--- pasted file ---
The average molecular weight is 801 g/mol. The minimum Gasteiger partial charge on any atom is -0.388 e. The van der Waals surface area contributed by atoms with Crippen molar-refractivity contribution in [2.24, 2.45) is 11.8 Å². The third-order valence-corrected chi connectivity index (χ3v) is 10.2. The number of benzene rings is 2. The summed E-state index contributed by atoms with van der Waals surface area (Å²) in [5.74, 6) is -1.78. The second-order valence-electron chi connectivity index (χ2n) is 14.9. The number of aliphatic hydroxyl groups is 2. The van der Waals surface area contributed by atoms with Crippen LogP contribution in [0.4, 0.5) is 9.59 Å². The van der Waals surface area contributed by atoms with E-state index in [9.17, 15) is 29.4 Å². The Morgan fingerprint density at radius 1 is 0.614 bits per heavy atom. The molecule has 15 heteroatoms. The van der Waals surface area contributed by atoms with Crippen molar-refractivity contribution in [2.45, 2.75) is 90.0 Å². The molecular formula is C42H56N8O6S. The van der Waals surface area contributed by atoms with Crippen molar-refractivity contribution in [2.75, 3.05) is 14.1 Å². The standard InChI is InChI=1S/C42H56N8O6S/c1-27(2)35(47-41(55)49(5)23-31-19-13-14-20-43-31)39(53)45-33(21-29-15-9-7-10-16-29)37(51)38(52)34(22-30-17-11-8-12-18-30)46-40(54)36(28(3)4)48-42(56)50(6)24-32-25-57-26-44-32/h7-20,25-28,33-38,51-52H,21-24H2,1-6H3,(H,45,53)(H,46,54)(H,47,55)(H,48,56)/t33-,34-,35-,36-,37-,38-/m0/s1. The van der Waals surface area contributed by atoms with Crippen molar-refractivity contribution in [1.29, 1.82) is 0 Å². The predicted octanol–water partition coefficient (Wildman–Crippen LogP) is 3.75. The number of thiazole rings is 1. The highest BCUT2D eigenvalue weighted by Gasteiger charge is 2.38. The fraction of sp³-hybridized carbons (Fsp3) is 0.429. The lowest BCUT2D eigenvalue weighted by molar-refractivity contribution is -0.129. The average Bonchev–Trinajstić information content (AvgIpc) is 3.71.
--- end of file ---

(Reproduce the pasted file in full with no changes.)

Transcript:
The average molecular weight is 801 g/mol. The minimum Gasteiger partial charge on any atom is -0.388 e. The van der Waals surface area contributed by atoms with Crippen molar-refractivity contribution in [2.24, 2.45) is 11.8 Å². The third-order valence-corrected chi connectivity index (χ3v) is 10.2. The number of benzene rings is 2. The summed E-state index contributed by atoms with van der Waals surface area (Å²) in [5.74, 6) is -1.78. The second-order valence-electron chi connectivity index (χ2n) is 14.9. The number of aliphatic hydroxyl groups is 2. The van der Waals surface area contributed by atoms with Crippen LogP contribution in [0.4, 0.5) is 9.59 Å². The van der Waals surface area contributed by atoms with E-state index in [9.17, 15) is 29.4 Å². The Morgan fingerprint density at radius 1 is 0.614 bits per heavy atom. The molecule has 15 heteroatoms. The van der Waals surface area contributed by atoms with Crippen molar-refractivity contribution in [2.45, 2.75) is 90.0 Å². The molecular formula is C42H56N8O6S. The van der Waals surface area contributed by atoms with Crippen molar-refractivity contribution in [2.75, 3.05) is 14.1 Å². The standard InChI is InChI=1S/C42H56N8O6S/c1-27(2)35(47-41(55)49(5)23-31-19-13-14-20-43-31)39(53)45-33(21-29-15-9-7-10-16-29)37(51)38(52)34(22-30-17-11-8-12-18-30)46-40(54)36(28(3)4)48-42(56)50(6)24-32-25-57-26-44-32/h7-20,25-28,33-38,51-52H,21-24H2,1-6H3,(H,45,53)(H,46,54)(H,47,55)(H,48,56)/t33-,34-,35-,36-,37-,38-/m0/s1. The van der Waals surface area contributed by atoms with Crippen molar-refractivity contribution in [1.29, 1.82) is 0 Å². The predicted octanol–water partition coefficient (Wildman–Crippen LogP) is 3.75. The number of thiazole rings is 1. The highest BCUT2D eigenvalue weighted by Gasteiger charge is 2.38. The fraction of sp³-hybridized carbons (Fsp3) is 0.429. The lowest BCUT2D eigenvalue weighted by molar-refractivity contribution is -0.129. The average Bonchev–Trinajstić information content (AvgIpc) is 3.71.